Thursday, October 18, 2012

Day 18—The Most Important Choice

            The world says that a woman's freedom to make choices is one of her most valuable assets, and if her ability to make choices is every stripped from her, then she is reduced to no more than a slave or possession.  Has this viewpoint touched your family?

            I am a strong supporter of choices.  As a mother of seven girls, I am very mindful of their ability (or potential lack of ability) to make choices.  However, my support for "choices" does not always stem from positive motives.  Too often it is rooted in selfishness.  Isn't it easy to demand your way in the name of "I have a right to make my own choices"? 

            Maybe you have not fallen into that trap, but I have.  It can be a difficult to balance teaching my daughters to value and use their opportunities to make choices and teaching my daughters to put consideration for others above their own needs or desires.  If they never do anything for themselves, they can lose touch of who they are.  If they never put the needs or desires of others above their own, they will live shallow, unfulfilled lives.  Maintaining a balance can be a struggle.

            Yet, in some situations, the right choice is not a difficult one to figure out, just sometimes difficult to execute: 

            Your daughter wants to sit in a certain chair at dinner.  Should she be allowed to push to the floor anyone in her way? 

            Your daughter wants to eat "now" and not wait in line.  Should she be allowed to confiscate another diner's food and eat it?

            Your daughter wants the scholarship that will guarantee that she gets to go to the college she thinks she "needs" to go to, but she only got the runner-up position.  Should she be allowed to hire a hit man to get rid of the one standing in her way of what she wants?

            Your daughter is pregnant and does not want to take a detour in her plans to accommodate a baby, not even long enough for him or her to be born and put up for adoption.  Should she be allowed to hire a hit man to get rid of the young, pre-born baby standing in her way of what she wants?

            What does the Bible say:

            Psalm 139:13-16—"For you created my inmost being; you knit me together in my mother's womb.  I praise you because I am fearfully and wonderfully made; your works are wonderful, I know that full well.  My frame was not hidden from you when I was made in the secret place.  When I was woven together in the depths of the earth, your eyes saw my unformed body.  All the days ordained for me were written in your book before one of them came to be."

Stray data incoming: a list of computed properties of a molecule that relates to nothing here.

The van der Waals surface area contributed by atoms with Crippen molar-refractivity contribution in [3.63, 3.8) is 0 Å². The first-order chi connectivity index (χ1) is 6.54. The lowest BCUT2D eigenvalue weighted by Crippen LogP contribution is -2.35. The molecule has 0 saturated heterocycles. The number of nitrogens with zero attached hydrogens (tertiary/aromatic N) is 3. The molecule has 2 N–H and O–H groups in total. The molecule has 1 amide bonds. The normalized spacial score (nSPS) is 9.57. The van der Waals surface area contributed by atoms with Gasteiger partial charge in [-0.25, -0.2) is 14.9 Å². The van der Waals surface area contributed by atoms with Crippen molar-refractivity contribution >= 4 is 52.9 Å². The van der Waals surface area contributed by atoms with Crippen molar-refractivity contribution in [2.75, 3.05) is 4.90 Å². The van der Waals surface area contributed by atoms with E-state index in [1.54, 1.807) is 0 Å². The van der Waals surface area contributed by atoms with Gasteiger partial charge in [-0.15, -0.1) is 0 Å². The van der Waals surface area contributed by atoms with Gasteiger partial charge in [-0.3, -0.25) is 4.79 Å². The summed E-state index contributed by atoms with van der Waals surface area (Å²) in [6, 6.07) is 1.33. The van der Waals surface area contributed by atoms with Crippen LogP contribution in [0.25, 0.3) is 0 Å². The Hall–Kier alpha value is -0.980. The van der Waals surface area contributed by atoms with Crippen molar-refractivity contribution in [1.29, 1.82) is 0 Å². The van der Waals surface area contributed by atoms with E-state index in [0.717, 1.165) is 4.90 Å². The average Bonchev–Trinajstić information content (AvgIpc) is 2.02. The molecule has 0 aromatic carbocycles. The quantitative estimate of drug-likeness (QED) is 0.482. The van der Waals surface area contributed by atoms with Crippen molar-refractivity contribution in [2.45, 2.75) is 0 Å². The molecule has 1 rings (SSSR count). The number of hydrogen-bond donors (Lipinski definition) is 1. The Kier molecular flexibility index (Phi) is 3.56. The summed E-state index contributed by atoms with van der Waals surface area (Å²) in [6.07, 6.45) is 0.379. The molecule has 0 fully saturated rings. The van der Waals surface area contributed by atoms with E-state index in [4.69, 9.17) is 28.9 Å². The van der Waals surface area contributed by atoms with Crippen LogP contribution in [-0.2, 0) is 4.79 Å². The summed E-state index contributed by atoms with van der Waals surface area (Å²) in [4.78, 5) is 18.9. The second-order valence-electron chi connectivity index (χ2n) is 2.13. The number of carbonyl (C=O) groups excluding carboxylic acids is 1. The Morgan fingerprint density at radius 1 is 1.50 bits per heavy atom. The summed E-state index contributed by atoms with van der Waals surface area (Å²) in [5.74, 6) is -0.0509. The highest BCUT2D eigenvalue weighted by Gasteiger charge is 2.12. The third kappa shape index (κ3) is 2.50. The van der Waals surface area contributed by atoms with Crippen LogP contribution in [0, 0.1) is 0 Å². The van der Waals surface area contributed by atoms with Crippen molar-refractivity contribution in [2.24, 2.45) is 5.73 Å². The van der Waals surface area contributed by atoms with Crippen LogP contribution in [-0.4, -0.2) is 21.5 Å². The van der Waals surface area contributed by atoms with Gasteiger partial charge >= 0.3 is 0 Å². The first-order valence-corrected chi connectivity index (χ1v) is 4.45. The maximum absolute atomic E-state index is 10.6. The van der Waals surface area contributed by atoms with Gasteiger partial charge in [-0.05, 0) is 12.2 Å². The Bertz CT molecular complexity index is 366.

Although I could list more verses that expound on the beauty and value of life, the blessings of children, and God's sole sovereignty over the length of a person's days, they will not increase the meaning of this beautiful passage.

            Each life is designed and handcrafted by God himself.  We can never escape his watchful eye, not even in the womb.  God is a God of life.

            Recently, I participated in a Life Chain with part of my family along a bypass around a park.  It was not a controversial setting.  No signs had graphic displays of abortion.  Words of love and life were on the signs.  Despite the drizzling rain, we had some by-passers honk and give us a thumbs-up.  Others chose to show us a different finger.  In the past, I would have been insulted by the second gesture, but this year I felt a deep sadness for those people.  They do not understand the full impact of "choice" when it comes to taking the life of someone who has done no harm to anyone.   It breaks my heart when some people would rather have someone else die than to be inconvenienced.  They just do not understand.

            My daughters understand.  They understand the mourning of innocent lives.  My miscarriages brought heartache to everyone in my family despite my attempt to calmly explain that sometimes it just happens.  They understood there had been a life that was now no more. Even my youngest family members, who were too young to understand (or not yet born), were later touched by these losses when they learned that they had had siblings that did not live past the womb.  After mourning these losses for which they had no choice, they cannot conceive of a truly good reason for someone to purposely end the life of a pre-born baby.  Life is precious and should never been taken away from someone else.  Isn't that ultimately a person's most important freedom—the most important choice—to live?

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